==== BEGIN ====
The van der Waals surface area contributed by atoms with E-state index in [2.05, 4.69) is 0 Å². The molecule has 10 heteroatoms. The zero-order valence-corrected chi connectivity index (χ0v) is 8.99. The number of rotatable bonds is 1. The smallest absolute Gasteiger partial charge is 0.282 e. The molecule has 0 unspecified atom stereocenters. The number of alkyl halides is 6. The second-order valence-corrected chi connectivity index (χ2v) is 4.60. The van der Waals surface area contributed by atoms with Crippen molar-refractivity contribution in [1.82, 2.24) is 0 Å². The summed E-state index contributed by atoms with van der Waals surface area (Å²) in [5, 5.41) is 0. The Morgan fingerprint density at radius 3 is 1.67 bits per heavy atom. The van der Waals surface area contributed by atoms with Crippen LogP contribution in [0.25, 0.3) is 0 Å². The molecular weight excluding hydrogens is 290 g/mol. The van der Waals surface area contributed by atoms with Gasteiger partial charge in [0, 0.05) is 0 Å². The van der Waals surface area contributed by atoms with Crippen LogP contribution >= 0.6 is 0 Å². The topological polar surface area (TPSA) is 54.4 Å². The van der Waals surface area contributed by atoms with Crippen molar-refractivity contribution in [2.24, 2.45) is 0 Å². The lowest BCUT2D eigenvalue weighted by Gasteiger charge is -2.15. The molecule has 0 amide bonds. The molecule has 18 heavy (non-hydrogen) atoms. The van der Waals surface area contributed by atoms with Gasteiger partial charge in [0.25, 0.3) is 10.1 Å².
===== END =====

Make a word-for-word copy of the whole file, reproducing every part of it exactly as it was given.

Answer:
The van der Waals surface area contributed by atoms with E-state index in [2.05, 4.69) is 0 Å². The molecule has 10 heteroatoms. The zero-order valence-corrected chi connectivity index (χ0v) is 8.99. The number of rotatable bonds is 1. The smallest absolute Gasteiger partial charge is 0.282 e. The molecule has 0 unspecified atom stereocenters. The number of alkyl halides is 6. The second-order valence-corrected chi connectivity index (χ2v) is 4.60. The van der Waals surface area contributed by atoms with Crippen molar-refractivity contribution in [1.82, 2.24) is 0 Å². The summed E-state index contributed by atoms with van der Waals surface area (Å²) in [5, 5.41) is 0. The Morgan fingerprint density at radius 3 is 1.67 bits per heavy atom. The van der Waals surface area contributed by atoms with Crippen LogP contribution in [0.25, 0.3) is 0 Å². The molecular weight excluding hydrogens is 290 g/mol. The van der Waals surface area contributed by atoms with Gasteiger partial charge in [0, 0.05) is 0 Å². The van der Waals surface area contributed by atoms with Crippen LogP contribution >= 0.6 is 0 Å². The topological polar surface area (TPSA) is 54.4 Å². The van der Waals surface area contributed by atoms with Crippen molar-refractivity contribution in [2.24, 2.45) is 0 Å². The lowest BCUT2D eigenvalue weighted by Gasteiger charge is -2.15. The molecule has 0 amide bonds. The molecule has 18 heavy (non-hydrogen) atoms. The van der Waals surface area contributed by atoms with Gasteiger partial charge in [0.25, 0.3) is 10.1 Å².